This summer’s edition of Compassion Over Killing’s Compassionate Action magazine features two friends we know and love: Betsy and her son Oliver, rescued residents of Lighthouse Farm Sanctuary. Their beautiful photo was taken by photographer Beth Lily Redwood. Get your copy today at COK.net/magazine!
Born into the dairy industry, Betsy was destined for a short and miserable life of being impregnated, giving birth, and having her baby taken away from her so that the milk she produced could be used for human consumption. Like other mothers, Betsy yearned to provide love and care to her calves, and in place of her stolen babies she stepped in as a surrogate mother for goats, lambs, and any other abandoned baby that needed her love.
Despite this ability to form strong bonds with their family and other animals, female cows in the cruel dairy industry are subjected to this sad cycle of exploitation until their exhausted bodies stop producing high levels of milk and they are sent to slaughter.
Luckily, that was not the case with Betsy. When the farmer posted a Craigslist ad offering her for sale, she looked so sad–like she had completely given up. After some negotiation with the farmer, he miraculously agreed to give Betsy to Lighthouse Farm Sanctuary so that she could live out the rest of her life in peace.
When Betsy arrived at Lighthouse Farm Sanctuary she was suffering from a life-threatening case of mastitis. Sanctuary caregivers worked around the clock to care for her.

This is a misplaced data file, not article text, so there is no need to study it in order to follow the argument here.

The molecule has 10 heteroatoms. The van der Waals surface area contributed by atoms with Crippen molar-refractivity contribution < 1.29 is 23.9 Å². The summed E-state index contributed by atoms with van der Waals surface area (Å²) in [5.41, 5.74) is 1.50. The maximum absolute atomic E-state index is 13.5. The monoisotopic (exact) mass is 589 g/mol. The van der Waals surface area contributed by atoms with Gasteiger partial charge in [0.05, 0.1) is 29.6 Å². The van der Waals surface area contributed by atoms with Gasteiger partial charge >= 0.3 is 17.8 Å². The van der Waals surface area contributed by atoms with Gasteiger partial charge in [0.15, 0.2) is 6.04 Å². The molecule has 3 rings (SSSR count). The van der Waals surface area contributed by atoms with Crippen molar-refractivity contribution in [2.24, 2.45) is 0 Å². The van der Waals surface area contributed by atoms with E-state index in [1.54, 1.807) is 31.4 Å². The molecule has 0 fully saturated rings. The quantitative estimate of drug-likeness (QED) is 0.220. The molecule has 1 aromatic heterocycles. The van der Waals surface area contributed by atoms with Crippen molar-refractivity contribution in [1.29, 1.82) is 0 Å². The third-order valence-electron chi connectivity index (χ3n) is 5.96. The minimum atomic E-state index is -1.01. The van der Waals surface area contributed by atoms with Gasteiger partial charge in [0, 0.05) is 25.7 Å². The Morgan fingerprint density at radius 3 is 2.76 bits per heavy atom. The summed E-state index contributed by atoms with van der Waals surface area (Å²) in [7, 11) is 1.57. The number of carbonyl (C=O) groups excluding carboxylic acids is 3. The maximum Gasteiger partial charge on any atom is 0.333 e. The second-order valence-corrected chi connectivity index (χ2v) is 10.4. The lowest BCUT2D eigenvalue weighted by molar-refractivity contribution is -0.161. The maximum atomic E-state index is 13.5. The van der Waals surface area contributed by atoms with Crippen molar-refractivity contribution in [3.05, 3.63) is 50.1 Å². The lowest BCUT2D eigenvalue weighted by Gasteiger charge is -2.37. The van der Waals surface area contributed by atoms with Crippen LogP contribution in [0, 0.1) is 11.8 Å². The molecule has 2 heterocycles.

Betsy was also heavily pregnant–with the first baby she’d get to keep. On a chilly February morning, sweet little Oliver was born. After his birth, Betsy was rightfully wary as staff cared for Oliver, but the sanctuary was careful to never separate them for any reason. Betsy embraced her newfound freedom with her baby boy and set out to show him a world full of love and adventures.
A year later, they are still inseparable, their bond unbreakable. It is a bond that so many other moms and calves are denied by the dairy industry. Had Oliver been born on a dairy farm, chances are he would have been taken from his mother almost immediately after birth, kept confined in a small pen for just a few months and then slaughtered so his meat could be marketed as veal. Had he been female he would have entered the same cycle that his mother escaped and been slaughtered after a few years of milk production.
While there are still millions of cows being exploited for milk in the United States, Betsy and Oliver will never know that cruelty again. Instead, they will live out the rest of their lives–together–at Lighthouse Farm Sanctuary.
Plus, if you’d like your own issue of Compassionate Action featuring Betsy and Oliver, join our efforts and become a member of COK here: cok.net/magazine.